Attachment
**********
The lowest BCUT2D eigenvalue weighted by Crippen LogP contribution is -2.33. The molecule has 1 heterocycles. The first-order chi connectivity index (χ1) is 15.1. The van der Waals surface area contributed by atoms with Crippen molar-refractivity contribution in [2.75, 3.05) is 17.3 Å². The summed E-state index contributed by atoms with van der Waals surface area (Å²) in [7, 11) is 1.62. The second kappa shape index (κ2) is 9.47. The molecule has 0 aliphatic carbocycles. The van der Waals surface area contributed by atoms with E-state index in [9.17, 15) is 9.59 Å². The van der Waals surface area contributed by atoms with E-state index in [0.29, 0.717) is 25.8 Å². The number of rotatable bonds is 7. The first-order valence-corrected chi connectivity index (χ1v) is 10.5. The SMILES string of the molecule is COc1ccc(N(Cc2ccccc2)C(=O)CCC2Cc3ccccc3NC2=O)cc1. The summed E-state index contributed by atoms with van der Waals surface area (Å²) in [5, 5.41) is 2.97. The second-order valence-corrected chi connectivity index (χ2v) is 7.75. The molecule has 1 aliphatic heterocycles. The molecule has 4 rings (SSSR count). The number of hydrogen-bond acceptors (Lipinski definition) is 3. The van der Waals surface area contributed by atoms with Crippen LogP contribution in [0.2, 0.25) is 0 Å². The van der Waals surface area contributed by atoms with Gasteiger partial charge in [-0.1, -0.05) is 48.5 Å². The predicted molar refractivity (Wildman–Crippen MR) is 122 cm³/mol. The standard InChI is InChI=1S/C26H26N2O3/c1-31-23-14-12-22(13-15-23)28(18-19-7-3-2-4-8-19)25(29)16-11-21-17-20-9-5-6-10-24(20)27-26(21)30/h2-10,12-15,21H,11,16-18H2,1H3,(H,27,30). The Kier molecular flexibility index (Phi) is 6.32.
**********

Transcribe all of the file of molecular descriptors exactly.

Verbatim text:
The lowest BCUT2D eigenvalue weighted by Crippen LogP contribution is -2.33. The molecule has 1 heterocycles. The first-order chi connectivity index (χ1) is 15.1. The van der Waals surface area contributed by atoms with Crippen molar-refractivity contribution in [2.75, 3.05) is 17.3 Å². The summed E-state index contributed by atoms with van der Waals surface area (Å²) in [7, 11) is 1.62. The second kappa shape index (κ2) is 9.47. The molecule has 0 aliphatic carbocycles. The van der Waals surface area contributed by atoms with E-state index in [9.17, 15) is 9.59 Å². The van der Waals surface area contributed by atoms with E-state index in [0.29, 0.717) is 25.8 Å². The number of rotatable bonds is 7. The first-order valence-corrected chi connectivity index (χ1v) is 10.5. The SMILES string of the molecule is COc1ccc(N(Cc2ccccc2)C(=O)CCC2Cc3ccccc3NC2=O)cc1. The summed E-state index contributed by atoms with van der Waals surface area (Å²) in [5, 5.41) is 2.97. The second-order valence-corrected chi connectivity index (χ2v) is 7.75. The molecule has 1 aliphatic heterocycles. The molecule has 4 rings (SSSR count). The number of hydrogen-bond acceptors (Lipinski definition) is 3. The van der Waals surface area contributed by atoms with Crippen LogP contribution in [0.2, 0.25) is 0 Å². The van der Waals surface area contributed by atoms with Gasteiger partial charge in [-0.1, -0.05) is 48.5 Å². The predicted molar refractivity (Wildman–Crippen MR) is 122 cm³/mol. The standard InChI is InChI=1S/C26H26N2O3/c1-31-23-14-12-22(13-15-23)28(18-19-7-3-2-4-8-19)25(29)16-11-21-17-20-9-5-6-10-24(20)27-26(21)30/h2-10,12-15,21H,11,16-18H2,1H3,(H,27,30). The Kier molecular flexibility index (Phi) is 6.32.